Tuesday, October 14, 2008

Andrew Carter's Canaries Blog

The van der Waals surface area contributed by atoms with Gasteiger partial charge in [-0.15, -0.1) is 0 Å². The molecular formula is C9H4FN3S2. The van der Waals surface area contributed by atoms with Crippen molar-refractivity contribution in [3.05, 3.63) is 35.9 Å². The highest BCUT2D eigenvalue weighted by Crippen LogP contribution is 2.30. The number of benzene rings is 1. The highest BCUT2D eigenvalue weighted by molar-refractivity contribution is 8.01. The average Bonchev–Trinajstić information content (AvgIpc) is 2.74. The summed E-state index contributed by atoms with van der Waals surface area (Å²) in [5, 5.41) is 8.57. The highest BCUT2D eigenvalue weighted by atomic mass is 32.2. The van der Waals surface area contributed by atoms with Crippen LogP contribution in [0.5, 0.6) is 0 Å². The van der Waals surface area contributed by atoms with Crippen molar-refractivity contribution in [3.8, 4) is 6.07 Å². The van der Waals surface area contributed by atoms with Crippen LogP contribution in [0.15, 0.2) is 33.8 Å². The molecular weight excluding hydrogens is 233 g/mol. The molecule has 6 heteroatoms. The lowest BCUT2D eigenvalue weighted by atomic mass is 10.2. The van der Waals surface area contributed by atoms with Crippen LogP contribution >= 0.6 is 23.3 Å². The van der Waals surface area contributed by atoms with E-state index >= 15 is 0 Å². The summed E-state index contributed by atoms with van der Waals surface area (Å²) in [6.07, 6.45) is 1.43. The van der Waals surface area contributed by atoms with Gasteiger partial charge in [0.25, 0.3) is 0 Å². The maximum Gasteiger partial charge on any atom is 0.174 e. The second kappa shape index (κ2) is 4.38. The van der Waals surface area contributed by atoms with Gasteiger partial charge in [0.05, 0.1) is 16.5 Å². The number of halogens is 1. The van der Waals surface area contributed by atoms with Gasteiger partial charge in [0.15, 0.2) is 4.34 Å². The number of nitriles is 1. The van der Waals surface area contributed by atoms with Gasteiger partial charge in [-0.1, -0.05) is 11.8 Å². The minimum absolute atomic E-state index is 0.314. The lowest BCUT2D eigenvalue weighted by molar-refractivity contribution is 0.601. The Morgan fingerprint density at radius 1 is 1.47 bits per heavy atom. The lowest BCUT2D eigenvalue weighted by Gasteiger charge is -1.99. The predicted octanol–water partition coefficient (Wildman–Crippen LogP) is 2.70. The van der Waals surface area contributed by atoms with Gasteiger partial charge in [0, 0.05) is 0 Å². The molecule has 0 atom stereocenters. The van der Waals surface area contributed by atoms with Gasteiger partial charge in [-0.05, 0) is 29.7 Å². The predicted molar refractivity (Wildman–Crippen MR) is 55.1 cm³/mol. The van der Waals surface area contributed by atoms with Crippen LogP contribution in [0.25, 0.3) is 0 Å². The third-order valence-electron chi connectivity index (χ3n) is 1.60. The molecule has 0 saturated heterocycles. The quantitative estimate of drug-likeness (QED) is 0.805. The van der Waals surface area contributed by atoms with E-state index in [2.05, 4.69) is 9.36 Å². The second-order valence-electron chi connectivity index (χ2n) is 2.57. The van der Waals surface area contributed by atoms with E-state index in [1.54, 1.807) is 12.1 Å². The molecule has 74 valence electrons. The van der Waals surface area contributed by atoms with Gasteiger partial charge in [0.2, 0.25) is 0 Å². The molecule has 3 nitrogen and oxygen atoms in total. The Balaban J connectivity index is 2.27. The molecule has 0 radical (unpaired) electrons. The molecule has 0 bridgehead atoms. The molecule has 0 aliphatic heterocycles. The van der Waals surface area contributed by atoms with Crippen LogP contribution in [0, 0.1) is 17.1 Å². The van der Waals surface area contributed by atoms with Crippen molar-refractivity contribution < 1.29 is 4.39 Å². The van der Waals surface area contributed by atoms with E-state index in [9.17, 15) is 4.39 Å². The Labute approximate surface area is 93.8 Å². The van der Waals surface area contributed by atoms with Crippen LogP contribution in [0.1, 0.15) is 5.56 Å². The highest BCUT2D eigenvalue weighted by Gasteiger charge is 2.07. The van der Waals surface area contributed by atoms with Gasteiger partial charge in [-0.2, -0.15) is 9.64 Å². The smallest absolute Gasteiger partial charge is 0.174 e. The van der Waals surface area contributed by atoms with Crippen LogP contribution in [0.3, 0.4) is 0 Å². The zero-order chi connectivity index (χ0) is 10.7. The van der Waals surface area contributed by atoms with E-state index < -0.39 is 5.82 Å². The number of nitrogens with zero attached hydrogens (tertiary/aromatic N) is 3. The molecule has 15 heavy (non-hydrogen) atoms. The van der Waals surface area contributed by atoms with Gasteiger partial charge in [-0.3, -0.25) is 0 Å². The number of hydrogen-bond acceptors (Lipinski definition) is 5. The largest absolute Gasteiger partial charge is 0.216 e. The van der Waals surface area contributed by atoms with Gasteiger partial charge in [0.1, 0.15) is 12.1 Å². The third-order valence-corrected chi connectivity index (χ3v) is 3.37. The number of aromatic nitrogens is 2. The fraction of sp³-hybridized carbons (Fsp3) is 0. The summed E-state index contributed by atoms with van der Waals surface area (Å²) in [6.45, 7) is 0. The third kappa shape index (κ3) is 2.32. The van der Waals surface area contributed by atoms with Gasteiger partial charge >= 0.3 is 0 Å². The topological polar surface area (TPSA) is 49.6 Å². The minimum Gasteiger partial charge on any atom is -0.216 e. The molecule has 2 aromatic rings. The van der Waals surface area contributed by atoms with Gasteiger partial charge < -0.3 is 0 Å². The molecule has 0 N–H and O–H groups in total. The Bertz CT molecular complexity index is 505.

Kawabata’s Canaries is a story of great heartbreak and sadness.  At the start of the story, we are immediately introduced to a depressed man who has lost his wife and is dealing with committing infidelity. The story is in letterform, and is being written to the narrator’s mistress. He is explaining to the woman that he is going to give up the canaries that she gave him when they were together. The canaries were originally intended as a love memento, but now, as the birds are in their frail last stage of life, they only remind the narrator of who was once their caretaker: his wife. This makes the narrator start to wonder if it was in fact his wife who brought him memories of his mistress, because she kept the birds alive and took care of them. The conflict the narrator deals with is an interesting inner turmoil, and an ironic one at that; you’d think that if the man cheated on his wife, he wouldn’t want to think about her in the first place, and not only does he do so, but the canaries which are supposed to remind him of his “madam” are reminding him of his wife. Fancy that. It’s also plausible to wonder what the man is really upset about, losing his wife or having the affair? A morose, thought-provoking and even somewhat ominous tale, Canaries evokes, ever so slightly, an aspect of Purdy’s Daddy Wolf. The aspect that both narrator’s have lost their wives and are broken up about it creates a similarity between the two stories. They both deal with a love lost, but the way each main character deals with their emotions is what differs the two. If Canaries were a song, however, it would have to be “Fix You” by Coldplay; the lyrics speak for themselves: “When you lose something you can’t replace; When you were too in love to let it go” and the song sounds like that for the majority of it’s 5 minute running time. AC

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